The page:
- By Thomas E. RicksThomas E. Ricks covered the U.S. military for the Washington Post from 2000 through 2008. He can be reached at firstname.lastname@example.org.
Bob Gates also reveals in his book that he thinks that President Clinton’s failures in foreign policy have been insufficiently recognized. "I believed the relationship with Russia had been badly mismanaged after Bush 41 left office in 1993…. When Russia was weak in the 1990s and beyond, we did not take Russian interests seriously."
(Not that he is a Putin-hugger. At one point in a meeting with Russian officials, he passed a note to Condi Rice, then secretary of state: "I’d forgotten how much I really don’t like these guys.")
That said, the other day I had lunch with an old friend who is a Russian specialist. He countered that Russia was weak well before the 1990s, but that there were a lot of people who didn’t see that. He implied that Gates was one of them.
Also, in arguing against a "counterterrorism" strategy in Afghanistan that Biden was advocating, Gates takes another pop at the Clinton administration, quoting from a memo he wrote to President Obama that, "We tried remote-control counterterrorism in the 1990s, and it brought us 9/11."
That said, Hillary Clinton is one top official who is depicted in Gates’s book as solid and reliable.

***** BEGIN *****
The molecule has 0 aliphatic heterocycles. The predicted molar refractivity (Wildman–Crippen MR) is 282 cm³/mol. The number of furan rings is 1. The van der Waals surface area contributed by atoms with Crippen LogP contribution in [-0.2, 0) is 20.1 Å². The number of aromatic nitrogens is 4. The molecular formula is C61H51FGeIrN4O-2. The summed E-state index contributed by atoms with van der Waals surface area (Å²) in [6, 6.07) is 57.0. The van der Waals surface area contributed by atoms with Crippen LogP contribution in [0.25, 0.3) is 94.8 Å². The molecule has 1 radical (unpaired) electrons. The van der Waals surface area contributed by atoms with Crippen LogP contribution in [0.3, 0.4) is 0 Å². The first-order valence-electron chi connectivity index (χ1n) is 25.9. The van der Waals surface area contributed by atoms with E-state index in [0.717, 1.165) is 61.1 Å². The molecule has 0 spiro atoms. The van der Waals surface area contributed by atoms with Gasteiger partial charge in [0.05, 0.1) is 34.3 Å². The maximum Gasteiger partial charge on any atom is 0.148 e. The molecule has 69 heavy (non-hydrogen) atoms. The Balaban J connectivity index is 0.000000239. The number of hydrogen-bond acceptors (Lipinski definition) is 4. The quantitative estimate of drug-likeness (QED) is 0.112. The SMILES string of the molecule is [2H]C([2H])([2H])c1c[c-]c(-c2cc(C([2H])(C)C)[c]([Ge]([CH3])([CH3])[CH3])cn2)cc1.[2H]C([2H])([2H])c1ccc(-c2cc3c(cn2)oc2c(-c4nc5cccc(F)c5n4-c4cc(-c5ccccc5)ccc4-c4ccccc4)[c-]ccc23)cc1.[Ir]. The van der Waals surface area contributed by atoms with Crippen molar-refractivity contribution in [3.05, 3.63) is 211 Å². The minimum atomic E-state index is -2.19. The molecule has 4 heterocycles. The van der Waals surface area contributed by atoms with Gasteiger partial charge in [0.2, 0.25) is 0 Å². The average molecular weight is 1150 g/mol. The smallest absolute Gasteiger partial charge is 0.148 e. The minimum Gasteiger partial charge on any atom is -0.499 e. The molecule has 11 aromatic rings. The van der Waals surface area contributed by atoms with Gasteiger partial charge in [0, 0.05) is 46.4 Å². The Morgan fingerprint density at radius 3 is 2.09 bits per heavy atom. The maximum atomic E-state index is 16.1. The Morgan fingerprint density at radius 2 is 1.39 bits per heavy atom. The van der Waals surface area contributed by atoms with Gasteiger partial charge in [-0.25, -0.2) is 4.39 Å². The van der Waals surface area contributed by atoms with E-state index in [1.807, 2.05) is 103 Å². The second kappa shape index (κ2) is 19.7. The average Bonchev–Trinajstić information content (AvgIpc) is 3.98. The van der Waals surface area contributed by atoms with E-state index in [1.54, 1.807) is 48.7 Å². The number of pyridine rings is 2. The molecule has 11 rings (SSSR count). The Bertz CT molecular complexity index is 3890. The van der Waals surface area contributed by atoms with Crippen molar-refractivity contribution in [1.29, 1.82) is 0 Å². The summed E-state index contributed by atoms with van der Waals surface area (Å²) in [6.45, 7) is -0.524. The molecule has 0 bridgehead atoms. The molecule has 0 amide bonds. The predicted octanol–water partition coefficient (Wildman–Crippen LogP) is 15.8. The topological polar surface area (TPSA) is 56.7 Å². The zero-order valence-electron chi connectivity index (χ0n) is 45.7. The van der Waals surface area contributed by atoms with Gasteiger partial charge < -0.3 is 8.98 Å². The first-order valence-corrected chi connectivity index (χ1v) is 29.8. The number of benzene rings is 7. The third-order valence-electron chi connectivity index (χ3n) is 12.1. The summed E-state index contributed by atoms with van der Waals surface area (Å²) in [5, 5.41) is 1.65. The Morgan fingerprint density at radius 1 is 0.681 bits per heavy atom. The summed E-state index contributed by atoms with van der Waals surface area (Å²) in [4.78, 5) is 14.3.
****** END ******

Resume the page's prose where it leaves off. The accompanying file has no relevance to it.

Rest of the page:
Speaking of Russia, its ally Ukraine is acting Putin-like creepy, sending out messages to the cell phones of demonstrators that, "Dear subscriber, you are registered as a participant in a mass disturbance." That "dear" is a nice touch!
Meantime, here is me yakking on NPR yesterday about the Gates book.
(Yep, not stopping here.)
Josh Rogin covers national security and foreign policy and writes the daily Web column The Cable. His column appears bi-weekly in the print edition of The Washington Post. He can be reached for comments or tips at email@example.com.
Previously, Josh covered defense and foreign policy as a staff writer for Congressional Quarterly, writing extensively on Iraq, Afghanistan, Guantánamo Bay, U.S.-Asia relations, defense budgeting and appropriations, and the defense lobbying and contracting industries. Prior to that, he covered military modernization, cyber warfare, space, and missile defense for Federal Computer Week Magazine. He has also served as Pentagon Staff Reporter for the Asahi Shimbun, Japan's leading daily newspaper, in its Washington, D.C., bureau, where he reported on U.S.-Japan relations, Chinese military modernization, the North Korean nuclear crisis, and more.
A graduate of George Washington University's Elliott School of International Affairs, Josh lived in Yokohama, Japan, and studied at Tokyo's Sophia University. He speaks conversational Japanese and has reported from the region. He has also worked at the House International Relations Committee, the Embassy of Japan, and the Brookings Institution.
Josh's reporting has been featured on CNN, MSNBC, C-Span, CBS, ABC, NPR, WTOP, and several other outlets. He was a 2008-2009 National Press Foundation's Paul Miller Washington Reporting Fellow, 2009 military reporting fellow with the Knight Center for Specialized Journalism and the 2011 recipient of the InterAction Award for Excellence in International Reporting. He hails from Philadelphia and lives in Washington, D.C.| The Cable |